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Following Stuxnet Trojan, NERC security chief calls for rugged software

The Stuxnet malware has highlighted the need for software with fewer defects and is an "indictment on the IT business in general," according to the security chief at NERC.

The security chief at the North American Electric Reliability Corp. (NERC) is calling for better designed and more hardened systems in the wake of the Stuxnet malware threat.

We're still seeing products that come out that are susceptible to vulnerabilities that quite frankly have been in the wild for quite some time.

Mark Weatherford,
vice president and chief security officerNorth American Electric Reliability Corp. (NERC)

The Stuxnet Trojan quickly gained the attention of the security industry because it was one of the first pieces of malware to use multiple previously unknown vulnerabilities. Stuxnet initially relied on four zero-day vulnerabilities to gain access to devices that could potentially connect to critical control systems, allowing Stuxnet to spread to other machines. It was also the first piece of malware that could inject itself into programmable logic controllers, the system that controls temperature, pressure and other processes vital to keeping industrial facilities running smoothly. As Stuxnet activity peaked in late September, NERC readied a guidance document to help North American energy firms address the threat.

But addressing Stuxnet goes beyond using quality security controls, said Mark Weatherford, vice president and chief security officer at NERC. The industry, he said, needs to demand higher quality software that is free from defects.

"This is not an indictment on [the] control system industry; it's an indictment on the IT business in general," Weatherford said. "We're still seeing products that come out that are susceptible to vulnerabilities that quite frankly have been in the wild for quite some time."

NERC maintains security standards and issues guidance to about 2,000 public and private firms involved in electricity generation and distribution in the U.S. and Canada. Weatherford said a "Malware Tiger Team" was formed in July when Microsoft issued the first of what will likely be four patches designed to plug the zero-day vulnerabilities used by the Stuxnet malware in its attacks. Once the malware uses those vulnerabilities, it seeks out the Siemens industrial control system and then attempts to inject itself and change critical processes. Weatherford said Stuxnet is seen as a blueprint that can be used by future cyberterrorists to inflict damage on critical national infrastructure systems or create some kind of catastrophic event.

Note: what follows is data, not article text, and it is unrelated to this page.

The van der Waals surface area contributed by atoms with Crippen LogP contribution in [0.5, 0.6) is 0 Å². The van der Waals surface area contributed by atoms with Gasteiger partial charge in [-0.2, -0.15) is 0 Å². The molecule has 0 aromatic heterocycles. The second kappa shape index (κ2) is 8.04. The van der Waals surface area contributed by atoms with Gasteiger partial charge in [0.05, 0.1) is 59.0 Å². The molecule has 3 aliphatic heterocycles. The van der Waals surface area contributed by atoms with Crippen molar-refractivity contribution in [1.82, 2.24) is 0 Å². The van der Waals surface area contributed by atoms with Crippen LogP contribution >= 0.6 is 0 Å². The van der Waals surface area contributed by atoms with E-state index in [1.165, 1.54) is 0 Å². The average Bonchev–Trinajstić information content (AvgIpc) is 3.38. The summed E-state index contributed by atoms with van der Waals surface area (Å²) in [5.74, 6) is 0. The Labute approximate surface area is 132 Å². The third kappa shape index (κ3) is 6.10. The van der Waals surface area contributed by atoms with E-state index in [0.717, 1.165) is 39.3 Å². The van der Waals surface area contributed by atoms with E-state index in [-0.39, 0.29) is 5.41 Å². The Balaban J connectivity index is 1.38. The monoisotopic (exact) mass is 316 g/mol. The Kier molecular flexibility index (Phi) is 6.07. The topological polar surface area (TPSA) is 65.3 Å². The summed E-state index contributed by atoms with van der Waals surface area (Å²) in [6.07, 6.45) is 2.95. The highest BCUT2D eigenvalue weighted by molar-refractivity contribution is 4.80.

"Companies who develop products and write code need to continue to mature their development processes to become more secure," he said.

The Tiger Team, which is made up of representatives from various federal agencies, as well as malware experts from several antivirus vendors and security consultancies, helped ensure the information disseminated to critical infrastructure facilities was accurate and not conflicting, Weatherford said.

"The Tiger Team will be a living, breathing organization that morphs and contracts as necessary in response to whatever the threat is," he said.

After Stuxnet surfaced, researchers began the painful process of reverse engineering the malware, a task made more difficult because the Siemens system Stuxnet was targeting is known by only a specialized group of researchers. Many federal organizations had their hand in driving much of the research, including experts with the Department of Energy, the Department of Homeland Security and the Federal Energy Regulatory Commission (FERC).

"All infrastructure is at risk and I would pause and say the utility industry is no more at risk than any other critical infrastructure," Weatherford said. "The malware still exists and certainly could be a threat to any critical facility."

The information gleaned from the ongoing Stuxnet research resulted in two advisories, the details of which Weatherford declined to disclose, as well as a formal recommendation letter, which was sent to electric facilities. It will culminate with the guidance document, which also will remain confidential to protect the security of the facilities, he said. Much of the advice disseminated to U.S. firms included basic security guidelines, such as ensuring that antimalware signatures are up to date and ensuring facilities use security policies that address the use of removable media and USB drives.

"There's no indication that any North American companies have had any type of infection," Weatherford said. "That [Siemens control system] is not widely used in North America but it is also not uncommon."

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